COMMUNICATION LAW QUESTIONS 5
Position on criminal libel
Criminallibel underlines any form of intentional false communication, whetherspoken or written, that would be harmful to another individual’sreputation and lowers the regard, respect or confidence that isaccorded to an individual, or triggers hostile, disagreeable anddisparaging feelings and opinions against an individual (Siegel&Osowiecki, 2008).Of particular note is the fact that it encompasses spoken and writtenstatements or slander and libel. While there may be differingopinions, it is evident that criminal libel is an outdated andproblematic concept in the society. First, these laws seem to make itan indictable offense for an individual to publish defamatory libelthat an individual knows is false, and does not necessitate thatproof of actual harm to an individual’s reputation is established(Siegel&Osowiecki, 2008).Practically, no person should be convicted under criminal defamationlaw unless the party deemed to be offended offers sufficient proofbeyond any reasonable doubt that the statements that were made werefalse and that the individual who made them had actual knowledgepertaining to their falsity. On the same note, the offendedindividual should show beyond any reasonable doubt that thestatements were reckless, whether false or not, and that they hadbeen crafted with a clear intent on causing harm to the individualwho claims offense (Siegel&Osowiecki, 2008).
If someone libeled against me.
Needlessto say, libel, whether in form of slander or libel can havedevastating effects on the character of an individual. In essence, Iwould have no qualms explaining and proving to the jury that myreputation in the community has been harmed (Siegel&Osowiecki, 2008).However, proving that my reputation would not be so easy as it isimperative that the offended party proves that the statement made wasfalse and that it was made with a clear intent of harming myreputation. In this regard, it is imperative that the effects of thestatement made in writing or speech is analyzed to determine itpossible implications on the character of an individual, particularlybased on their false nature (Siegel&Osowiecki, 2008).The proof of a good reputation prior to the libel would be underlinedby examining the effects that the libel has had including loss offriends or even loss of a job, directly tied to the libel.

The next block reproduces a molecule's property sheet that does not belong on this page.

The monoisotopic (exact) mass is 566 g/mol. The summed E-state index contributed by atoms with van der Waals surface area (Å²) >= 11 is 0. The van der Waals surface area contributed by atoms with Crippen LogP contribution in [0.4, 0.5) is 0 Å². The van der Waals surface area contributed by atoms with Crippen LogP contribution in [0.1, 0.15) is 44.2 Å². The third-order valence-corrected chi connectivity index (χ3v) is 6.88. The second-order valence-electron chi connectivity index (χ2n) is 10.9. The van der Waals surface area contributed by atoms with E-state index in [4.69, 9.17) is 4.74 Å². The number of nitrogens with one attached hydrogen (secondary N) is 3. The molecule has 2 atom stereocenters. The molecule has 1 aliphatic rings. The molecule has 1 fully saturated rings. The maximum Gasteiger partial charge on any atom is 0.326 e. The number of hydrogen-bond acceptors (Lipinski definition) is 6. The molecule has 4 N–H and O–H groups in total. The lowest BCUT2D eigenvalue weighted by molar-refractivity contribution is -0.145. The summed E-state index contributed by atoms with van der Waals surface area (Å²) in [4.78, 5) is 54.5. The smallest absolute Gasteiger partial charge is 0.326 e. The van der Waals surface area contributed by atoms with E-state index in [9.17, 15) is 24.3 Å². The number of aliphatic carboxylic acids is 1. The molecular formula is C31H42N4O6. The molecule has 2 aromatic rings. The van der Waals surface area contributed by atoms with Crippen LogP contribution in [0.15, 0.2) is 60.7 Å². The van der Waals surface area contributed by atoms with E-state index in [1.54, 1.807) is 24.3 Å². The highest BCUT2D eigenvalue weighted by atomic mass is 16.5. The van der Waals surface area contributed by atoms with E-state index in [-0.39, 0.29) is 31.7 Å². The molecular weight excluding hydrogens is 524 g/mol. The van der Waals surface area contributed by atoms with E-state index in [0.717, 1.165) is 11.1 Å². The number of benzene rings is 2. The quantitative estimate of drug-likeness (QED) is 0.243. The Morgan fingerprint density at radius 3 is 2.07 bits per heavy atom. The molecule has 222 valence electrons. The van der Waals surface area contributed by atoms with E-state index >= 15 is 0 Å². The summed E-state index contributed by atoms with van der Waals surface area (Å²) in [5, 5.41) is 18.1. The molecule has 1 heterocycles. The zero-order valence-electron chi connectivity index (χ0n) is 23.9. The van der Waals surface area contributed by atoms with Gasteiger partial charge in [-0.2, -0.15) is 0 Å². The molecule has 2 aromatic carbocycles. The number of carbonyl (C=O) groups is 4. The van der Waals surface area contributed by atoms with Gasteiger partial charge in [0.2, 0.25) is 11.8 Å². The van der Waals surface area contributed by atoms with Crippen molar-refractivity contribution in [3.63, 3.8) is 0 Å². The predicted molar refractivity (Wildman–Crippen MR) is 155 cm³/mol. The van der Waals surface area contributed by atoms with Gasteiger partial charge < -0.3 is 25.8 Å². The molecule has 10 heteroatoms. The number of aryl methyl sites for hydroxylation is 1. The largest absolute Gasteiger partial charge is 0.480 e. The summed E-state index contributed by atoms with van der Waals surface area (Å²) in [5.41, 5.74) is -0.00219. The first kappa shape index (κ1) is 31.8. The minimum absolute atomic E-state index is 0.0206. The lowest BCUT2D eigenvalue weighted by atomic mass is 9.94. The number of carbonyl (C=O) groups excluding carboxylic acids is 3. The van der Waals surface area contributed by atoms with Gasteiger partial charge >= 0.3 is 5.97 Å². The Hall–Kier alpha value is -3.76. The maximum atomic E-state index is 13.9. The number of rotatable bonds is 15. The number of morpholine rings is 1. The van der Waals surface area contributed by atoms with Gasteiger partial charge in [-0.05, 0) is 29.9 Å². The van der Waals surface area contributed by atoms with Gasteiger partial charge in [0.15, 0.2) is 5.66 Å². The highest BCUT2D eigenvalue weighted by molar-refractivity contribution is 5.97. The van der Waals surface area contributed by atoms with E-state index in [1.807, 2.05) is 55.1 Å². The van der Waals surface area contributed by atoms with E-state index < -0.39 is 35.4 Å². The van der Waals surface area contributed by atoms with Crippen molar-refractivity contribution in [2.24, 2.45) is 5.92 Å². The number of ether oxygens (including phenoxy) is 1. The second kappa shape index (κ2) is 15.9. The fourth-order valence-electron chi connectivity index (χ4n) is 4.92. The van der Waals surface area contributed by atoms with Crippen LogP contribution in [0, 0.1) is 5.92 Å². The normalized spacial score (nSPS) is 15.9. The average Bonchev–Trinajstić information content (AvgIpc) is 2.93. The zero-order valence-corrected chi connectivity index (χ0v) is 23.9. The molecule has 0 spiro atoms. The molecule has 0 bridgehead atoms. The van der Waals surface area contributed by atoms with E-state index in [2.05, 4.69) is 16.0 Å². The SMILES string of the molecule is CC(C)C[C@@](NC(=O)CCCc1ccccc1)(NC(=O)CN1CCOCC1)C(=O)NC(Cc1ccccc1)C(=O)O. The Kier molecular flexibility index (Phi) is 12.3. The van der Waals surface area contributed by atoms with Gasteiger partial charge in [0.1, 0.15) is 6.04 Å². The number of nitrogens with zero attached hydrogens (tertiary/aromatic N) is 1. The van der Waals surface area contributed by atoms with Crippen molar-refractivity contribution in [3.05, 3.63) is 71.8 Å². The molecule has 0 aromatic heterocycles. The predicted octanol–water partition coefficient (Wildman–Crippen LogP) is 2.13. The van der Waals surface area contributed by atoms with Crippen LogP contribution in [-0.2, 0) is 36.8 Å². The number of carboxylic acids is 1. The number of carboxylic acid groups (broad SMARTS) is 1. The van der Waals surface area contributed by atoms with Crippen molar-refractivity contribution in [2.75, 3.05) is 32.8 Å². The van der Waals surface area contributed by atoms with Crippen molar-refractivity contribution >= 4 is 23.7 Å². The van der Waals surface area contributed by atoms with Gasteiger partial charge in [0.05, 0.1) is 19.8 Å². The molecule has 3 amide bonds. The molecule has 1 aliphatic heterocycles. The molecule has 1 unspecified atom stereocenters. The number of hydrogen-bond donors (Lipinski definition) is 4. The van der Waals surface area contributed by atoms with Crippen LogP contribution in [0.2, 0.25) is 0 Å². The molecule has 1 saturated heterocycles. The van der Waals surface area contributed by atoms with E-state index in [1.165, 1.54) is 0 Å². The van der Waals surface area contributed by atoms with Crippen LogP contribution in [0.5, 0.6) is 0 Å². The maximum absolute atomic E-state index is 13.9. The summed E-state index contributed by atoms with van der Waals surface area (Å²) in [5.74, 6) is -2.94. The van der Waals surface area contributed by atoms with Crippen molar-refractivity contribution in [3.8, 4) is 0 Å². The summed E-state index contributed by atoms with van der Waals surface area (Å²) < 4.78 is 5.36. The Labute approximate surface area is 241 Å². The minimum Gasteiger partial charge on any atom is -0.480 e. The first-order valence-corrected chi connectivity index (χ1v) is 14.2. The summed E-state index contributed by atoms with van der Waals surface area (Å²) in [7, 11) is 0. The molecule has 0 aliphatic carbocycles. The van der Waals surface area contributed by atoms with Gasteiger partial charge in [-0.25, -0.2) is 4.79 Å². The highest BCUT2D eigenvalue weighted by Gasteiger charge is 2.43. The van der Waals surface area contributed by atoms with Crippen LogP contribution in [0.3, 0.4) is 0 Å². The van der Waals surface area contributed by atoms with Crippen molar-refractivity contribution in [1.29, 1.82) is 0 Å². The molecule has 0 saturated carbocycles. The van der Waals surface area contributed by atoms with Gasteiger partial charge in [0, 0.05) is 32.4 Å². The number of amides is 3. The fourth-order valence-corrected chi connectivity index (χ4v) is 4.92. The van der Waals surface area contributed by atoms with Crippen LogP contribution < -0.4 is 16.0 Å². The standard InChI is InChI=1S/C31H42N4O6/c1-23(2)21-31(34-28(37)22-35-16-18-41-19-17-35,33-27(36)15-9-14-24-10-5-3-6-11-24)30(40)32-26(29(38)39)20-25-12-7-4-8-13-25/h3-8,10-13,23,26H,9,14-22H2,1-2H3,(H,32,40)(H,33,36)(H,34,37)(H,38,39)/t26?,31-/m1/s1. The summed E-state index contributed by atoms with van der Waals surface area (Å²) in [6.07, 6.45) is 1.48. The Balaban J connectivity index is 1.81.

Ethics in publication of mug shots
Mugshots have become quite popular in the contemporary human society. Itis noteworthy that their publication involves taking mug shots thatare released by the police departments and then publishing them inprint or online channels. More often than not, such publicationsincorporate a sensationalized tone that is aimed at poking fun andmocking the arrestees (Siegel&Osowiecki, 2008).Of particular note, however, is the fact that a cursory glance atthat mug shots would reveal that they usually show mentally ill,sick, injured and disfigured individuals, who have absolutely no sayin the manner in which they are used in spite of the physical andemotional trauma that they experience in the course of the arrest.Further, it is noteworthy that the law is perfectly clear about theinnocence of individuals until they are declared guilty in a court oflaw. Unfortunately, the publication of mug shots has a completeopposite effect, where the arrestees would be seen as guilty untilproven innocent (Siegel&Osowiecki, 2008).Given the numerous moral implications involved, the viewing,publication and release of mug shots comes as morally impermissibleand should not be allowed to take place in a society that prides inits justice system as it undermines such systems, degrades the entiresociety and the person appearing in the photos.
Siegel,P., & Osowiecki, K. (2008). Communicationlaw in America.Lanham: Rowman & Littlefield.